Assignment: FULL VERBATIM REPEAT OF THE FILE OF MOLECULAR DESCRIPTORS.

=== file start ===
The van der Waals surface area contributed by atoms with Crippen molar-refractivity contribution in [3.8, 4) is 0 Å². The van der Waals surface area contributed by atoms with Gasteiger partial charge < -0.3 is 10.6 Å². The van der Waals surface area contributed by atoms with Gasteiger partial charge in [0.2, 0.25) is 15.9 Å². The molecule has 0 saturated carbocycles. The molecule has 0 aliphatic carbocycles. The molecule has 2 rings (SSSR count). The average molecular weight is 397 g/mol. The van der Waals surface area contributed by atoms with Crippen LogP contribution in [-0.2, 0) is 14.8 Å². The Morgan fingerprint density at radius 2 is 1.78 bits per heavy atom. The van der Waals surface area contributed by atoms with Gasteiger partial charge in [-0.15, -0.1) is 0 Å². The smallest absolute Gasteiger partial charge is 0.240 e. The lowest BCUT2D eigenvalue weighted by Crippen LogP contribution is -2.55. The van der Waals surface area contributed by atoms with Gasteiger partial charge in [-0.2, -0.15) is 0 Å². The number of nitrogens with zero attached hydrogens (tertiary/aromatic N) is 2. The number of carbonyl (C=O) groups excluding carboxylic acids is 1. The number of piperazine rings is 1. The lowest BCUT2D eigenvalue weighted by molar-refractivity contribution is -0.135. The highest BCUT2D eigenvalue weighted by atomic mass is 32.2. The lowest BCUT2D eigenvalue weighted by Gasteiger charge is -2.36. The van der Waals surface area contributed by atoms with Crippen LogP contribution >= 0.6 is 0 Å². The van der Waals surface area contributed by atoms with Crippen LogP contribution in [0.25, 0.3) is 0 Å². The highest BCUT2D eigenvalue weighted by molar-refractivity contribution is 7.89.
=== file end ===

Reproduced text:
The van der Waals surface area contributed by atoms with Crippen molar-refractivity contribution in [3.8, 4) is 0 Å². The van der Waals surface area contributed by atoms with Gasteiger partial charge < -0.3 is 10.6 Å². The van der Waals surface area contributed by atoms with Gasteiger partial charge in [0.2, 0.25) is 15.9 Å². The molecule has 0 saturated carbocycles. The molecule has 0 aliphatic carbocycles. The molecule has 2 rings (SSSR count). The average molecular weight is 397 g/mol. The van der Waals surface area contributed by atoms with Crippen LogP contribution in [-0.2, 0) is 14.8 Å². The Morgan fingerprint density at radius 2 is 1.78 bits per heavy atom. The van der Waals surface area contributed by atoms with Gasteiger partial charge in [-0.15, -0.1) is 0 Å². The smallest absolute Gasteiger partial charge is 0.240 e. The lowest BCUT2D eigenvalue weighted by Crippen LogP contribution is -2.55. The van der Waals surface area contributed by atoms with Gasteiger partial charge in [-0.2, -0.15) is 0 Å². The number of nitrogens with zero attached hydrogens (tertiary/aromatic N) is 2. The number of carbonyl (C=O) groups excluding carboxylic acids is 1. The number of piperazine rings is 1. The lowest BCUT2D eigenvalue weighted by molar-refractivity contribution is -0.135. The highest BCUT2D eigenvalue weighted by atomic mass is 32.2. The lowest BCUT2D eigenvalue weighted by Gasteiger charge is -2.36. The van der Waals surface area contributed by atoms with Crippen LogP contribution >= 0.6 is 0 Å². The van der Waals surface area contributed by atoms with Crippen LogP contribution in [0.25, 0.3) is 0 Å². The highest BCUT2D eigenvalue weighted by molar-refractivity contribution is 7.89.